Two parallel stories are developed in Close Encounters. The first focuses on a scientific team, led by a Frenchman named Lacombe (famous French film director Francois Truffaut), that tracks global UFO activity. The second centers around a midwestern everyman named Roy Neary (Richard Dreyfuss), who is destined to be humanity's emissary to the stars. The film opens in the windswept Mexican desert, where the airplanes (minus their pilots) of a long-lost military training flight have mysteriously appeared. Lacombe's team discovers that the antique airplanes are in perfect working order. Meanwhile, the skies over the American Midwest are abuzz with strange objects and lights. A power company lineman, Neary sees a group of UFOs flying down lonely back roads near Muncie, Indiana, and becomes obsessed with encountering the aliens again. Unhappy with the demands of adult married life, Neary shares his obsession with a local woman named Jillian (Melinda Dillon), who is in search of her young son, Barry, following his abduction by a UFO.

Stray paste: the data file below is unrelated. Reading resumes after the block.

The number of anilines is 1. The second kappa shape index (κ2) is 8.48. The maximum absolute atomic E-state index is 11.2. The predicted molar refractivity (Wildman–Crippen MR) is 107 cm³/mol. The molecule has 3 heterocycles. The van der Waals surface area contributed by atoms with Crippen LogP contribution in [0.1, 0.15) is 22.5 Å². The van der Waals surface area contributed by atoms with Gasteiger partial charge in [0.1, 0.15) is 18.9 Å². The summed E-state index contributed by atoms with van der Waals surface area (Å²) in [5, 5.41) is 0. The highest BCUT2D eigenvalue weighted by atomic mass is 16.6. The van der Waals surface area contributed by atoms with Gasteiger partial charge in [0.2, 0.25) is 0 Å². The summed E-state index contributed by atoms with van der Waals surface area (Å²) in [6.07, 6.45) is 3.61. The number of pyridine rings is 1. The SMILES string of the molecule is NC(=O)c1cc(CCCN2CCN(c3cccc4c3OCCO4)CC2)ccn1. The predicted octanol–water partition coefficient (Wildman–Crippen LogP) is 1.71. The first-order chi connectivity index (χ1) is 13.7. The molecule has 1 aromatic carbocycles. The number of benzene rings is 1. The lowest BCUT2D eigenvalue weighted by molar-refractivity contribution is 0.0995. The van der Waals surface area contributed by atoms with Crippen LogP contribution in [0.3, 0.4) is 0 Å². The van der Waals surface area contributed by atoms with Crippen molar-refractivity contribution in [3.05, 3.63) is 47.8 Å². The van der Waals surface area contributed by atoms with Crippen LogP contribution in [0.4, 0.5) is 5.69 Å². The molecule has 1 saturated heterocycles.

As the international scientific team moves closer to setting up a secret landing site at the base of Devil's Tower in Wyoming to beckon the visitors, Neary becomes more fixated on a mental image—that of an oddly shaped mountain—implanted in his head during his UFO encounter. Eventually, his tortured attempts to re-create the image in reality lead him to build a mountain of mud and garbage in his living room and thus drive his family away for good. When he sees Devil's Tower on television during coverage of a supposed nerve-gas spill in the area (actually a hoax concocted by the military to give the UFO team the required secrecy for first contact), Neary finally knows where he has to go and takes Jillian with him. After a hazardous cross-country trek, Neary and Jillian reach the secret landing site and witness mankind's first attempts to communicate with the swarms of beautifully illuminated extraterrestrial craft through a five-note musical tone keyed to a light board. A gigantic mothership—a literal city of light in the night sky—arrives to release numerous abductees, including Jillian's son. Different types of aliens also disembark and mingle with the delighted scientists. Meanwhile, Neary, with Lacombe's blessing, suits up for a long journey aboard the mothership. As soon as the ecstatic Neary and his alien escort disappear inside it, the mothership soars majestically back into the night.